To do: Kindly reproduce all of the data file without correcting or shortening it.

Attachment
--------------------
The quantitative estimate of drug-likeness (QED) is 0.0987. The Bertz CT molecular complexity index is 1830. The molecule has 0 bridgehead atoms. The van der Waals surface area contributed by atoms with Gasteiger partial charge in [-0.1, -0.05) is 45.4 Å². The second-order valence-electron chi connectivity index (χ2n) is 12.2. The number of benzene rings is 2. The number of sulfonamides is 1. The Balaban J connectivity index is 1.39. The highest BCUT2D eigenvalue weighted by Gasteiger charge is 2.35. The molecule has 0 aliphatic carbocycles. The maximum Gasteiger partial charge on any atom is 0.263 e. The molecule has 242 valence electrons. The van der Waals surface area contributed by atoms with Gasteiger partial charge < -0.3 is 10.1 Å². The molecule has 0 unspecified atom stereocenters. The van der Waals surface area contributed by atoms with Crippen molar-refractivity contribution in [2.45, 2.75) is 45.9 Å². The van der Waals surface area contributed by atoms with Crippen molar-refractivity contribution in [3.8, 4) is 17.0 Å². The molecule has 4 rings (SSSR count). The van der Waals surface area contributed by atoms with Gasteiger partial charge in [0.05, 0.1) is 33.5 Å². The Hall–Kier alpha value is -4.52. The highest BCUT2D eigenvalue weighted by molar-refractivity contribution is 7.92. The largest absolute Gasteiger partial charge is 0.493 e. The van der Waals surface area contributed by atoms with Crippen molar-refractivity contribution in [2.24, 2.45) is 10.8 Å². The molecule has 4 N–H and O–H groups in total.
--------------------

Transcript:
The quantitative estimate of drug-likeness (QED) is 0.0987. The Bertz CT molecular complexity index is 1830. The molecule has 0 bridgehead atoms. The van der Waals surface area contributed by atoms with Gasteiger partial charge in [-0.1, -0.05) is 45.4 Å². The second-order valence-electron chi connectivity index (χ2n) is 12.2. The number of benzene rings is 2. The number of sulfonamides is 1. The Balaban J connectivity index is 1.39. The highest BCUT2D eigenvalue weighted by Gasteiger charge is 2.35. The molecule has 0 aliphatic carbocycles. The maximum Gasteiger partial charge on any atom is 0.263 e. The molecule has 242 valence electrons. The van der Waals surface area contributed by atoms with Gasteiger partial charge < -0.3 is 10.1 Å². The molecule has 0 unspecified atom stereocenters. The van der Waals surface area contributed by atoms with Crippen molar-refractivity contribution in [2.45, 2.75) is 45.9 Å². The van der Waals surface area contributed by atoms with Crippen molar-refractivity contribution in [3.8, 4) is 17.0 Å². The molecule has 4 rings (SSSR count). The van der Waals surface area contributed by atoms with Gasteiger partial charge in [0.05, 0.1) is 33.5 Å². The Hall–Kier alpha value is -4.52. The highest BCUT2D eigenvalue weighted by molar-refractivity contribution is 7.92. The largest absolute Gasteiger partial charge is 0.493 e. The van der Waals surface area contributed by atoms with Crippen molar-refractivity contribution in [2.24, 2.45) is 10.8 Å². The molecule has 4 N–H and O–H groups in total.